Share with someone you love and remind them to keep taking the next step.




Delicately pink and offendingly small.

Small enough to hold what once was two souls in their unfinished frames, and yet big enough to bury all my hope for the future.

I stared at the coffin as the numbness ran through my flesh, the numbness felt like a protective cloak that was holding in what was left of my sanity.

How do I grieve the loss of my children, God? How can I possibly keep going?

I looked down at the ground, carefully covered in that fake plastic grass carpet that attempts to pretty up a dying scene and hide the newly hewed out hole of earth that will welcome the latest to their return to dust, and I kept picturing my flesh falling forth into the hole.

I thought, just fall into the freshly turned dirt, heavy with the dust of those who came before. Fall in and join the dead, for what is left of you now? Hope is gone.

Let me die here with them, Lord. Why did you let me live? 

The melody began in my mind, softly, tenderly declaring words of hope and truth that were not felt by even one bone of my flesh. A song of praise, of praise to the God of dust, to the one who gave and to the one who took away.  All of my spirit joined in the chorus playing in my mind as the tears poured down my cheeks in surrender. How could I be filled with a song of praise to God while I stood at my twins’ graveside?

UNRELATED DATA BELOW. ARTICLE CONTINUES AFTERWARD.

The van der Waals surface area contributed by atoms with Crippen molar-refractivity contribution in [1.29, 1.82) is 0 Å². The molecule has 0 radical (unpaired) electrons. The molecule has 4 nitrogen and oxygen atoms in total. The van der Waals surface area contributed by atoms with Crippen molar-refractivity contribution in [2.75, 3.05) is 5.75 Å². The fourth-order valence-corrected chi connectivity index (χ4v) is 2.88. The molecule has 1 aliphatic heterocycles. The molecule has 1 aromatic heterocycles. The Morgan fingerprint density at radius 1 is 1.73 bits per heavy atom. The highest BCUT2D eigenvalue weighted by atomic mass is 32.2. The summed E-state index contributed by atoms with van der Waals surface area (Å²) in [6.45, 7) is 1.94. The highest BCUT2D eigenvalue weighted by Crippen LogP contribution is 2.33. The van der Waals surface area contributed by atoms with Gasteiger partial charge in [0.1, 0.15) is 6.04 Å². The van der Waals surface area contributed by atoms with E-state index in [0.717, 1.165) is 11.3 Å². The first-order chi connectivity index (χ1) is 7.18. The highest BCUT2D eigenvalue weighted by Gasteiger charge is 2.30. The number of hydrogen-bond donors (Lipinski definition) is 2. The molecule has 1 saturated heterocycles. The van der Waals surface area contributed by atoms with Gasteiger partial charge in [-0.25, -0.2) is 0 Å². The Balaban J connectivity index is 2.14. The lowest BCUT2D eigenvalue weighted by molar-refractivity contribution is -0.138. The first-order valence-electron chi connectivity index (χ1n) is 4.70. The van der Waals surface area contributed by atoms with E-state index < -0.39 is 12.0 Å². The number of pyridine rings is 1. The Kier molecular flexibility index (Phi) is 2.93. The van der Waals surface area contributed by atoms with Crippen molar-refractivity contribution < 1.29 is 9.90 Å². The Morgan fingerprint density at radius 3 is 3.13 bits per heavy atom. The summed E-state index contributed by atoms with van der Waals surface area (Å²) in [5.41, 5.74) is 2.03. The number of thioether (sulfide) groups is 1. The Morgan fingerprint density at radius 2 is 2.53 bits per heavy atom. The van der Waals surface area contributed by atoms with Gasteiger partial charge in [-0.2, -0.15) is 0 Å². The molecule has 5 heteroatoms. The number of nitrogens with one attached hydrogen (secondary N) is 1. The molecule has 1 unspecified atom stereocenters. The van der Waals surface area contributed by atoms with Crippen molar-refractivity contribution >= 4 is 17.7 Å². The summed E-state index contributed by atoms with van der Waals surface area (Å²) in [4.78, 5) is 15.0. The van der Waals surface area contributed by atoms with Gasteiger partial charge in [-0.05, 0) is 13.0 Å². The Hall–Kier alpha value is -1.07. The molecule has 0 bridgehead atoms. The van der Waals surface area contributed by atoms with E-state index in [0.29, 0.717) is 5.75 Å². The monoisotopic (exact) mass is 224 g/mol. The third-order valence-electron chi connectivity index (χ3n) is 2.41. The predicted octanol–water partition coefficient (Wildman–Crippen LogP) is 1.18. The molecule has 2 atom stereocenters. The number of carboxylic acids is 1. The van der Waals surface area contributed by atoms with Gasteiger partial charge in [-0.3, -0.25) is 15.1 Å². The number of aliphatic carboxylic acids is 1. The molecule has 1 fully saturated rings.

Was that one moment any less miraculous than if He had saved them? Or was it simply not what I would have chosen?

When would I ever choose to suffer? When would I ever choose pain? No, I would choose what I could control and fix and whatever felt good, but never would I choose pain.

What if there is profound purpose in the pain? Even as I type those words my flesh is ridiculously offended. Because, really, my self indignation wants to tell God how He should write the story differently, and it begs the question of his goodness. But does God owe me anything at all? And what could He possibly give me when I am faced with suffering, apart from my cries to remove the pain?

I am sitting in this space, over 13 years after the burial of my twins, asking the same question as I sit in yet another season of suffering and pain.

I read from Genesis to Revelation of some who came before, of God’s faithfulness, of His abilities to do far more than we can imagine, of His love. While something deep inside me cries out a deep and resounding, “Yes! True!,” they also feel like mere words on a page as I sit in this season right now. Should my feelings be what lead me? Only if they lead me to Him in eventual surrender of the simple realization that I am not God.


I read of monuments they once built in the times of the Old Testament.

Monuments to remember what God had done.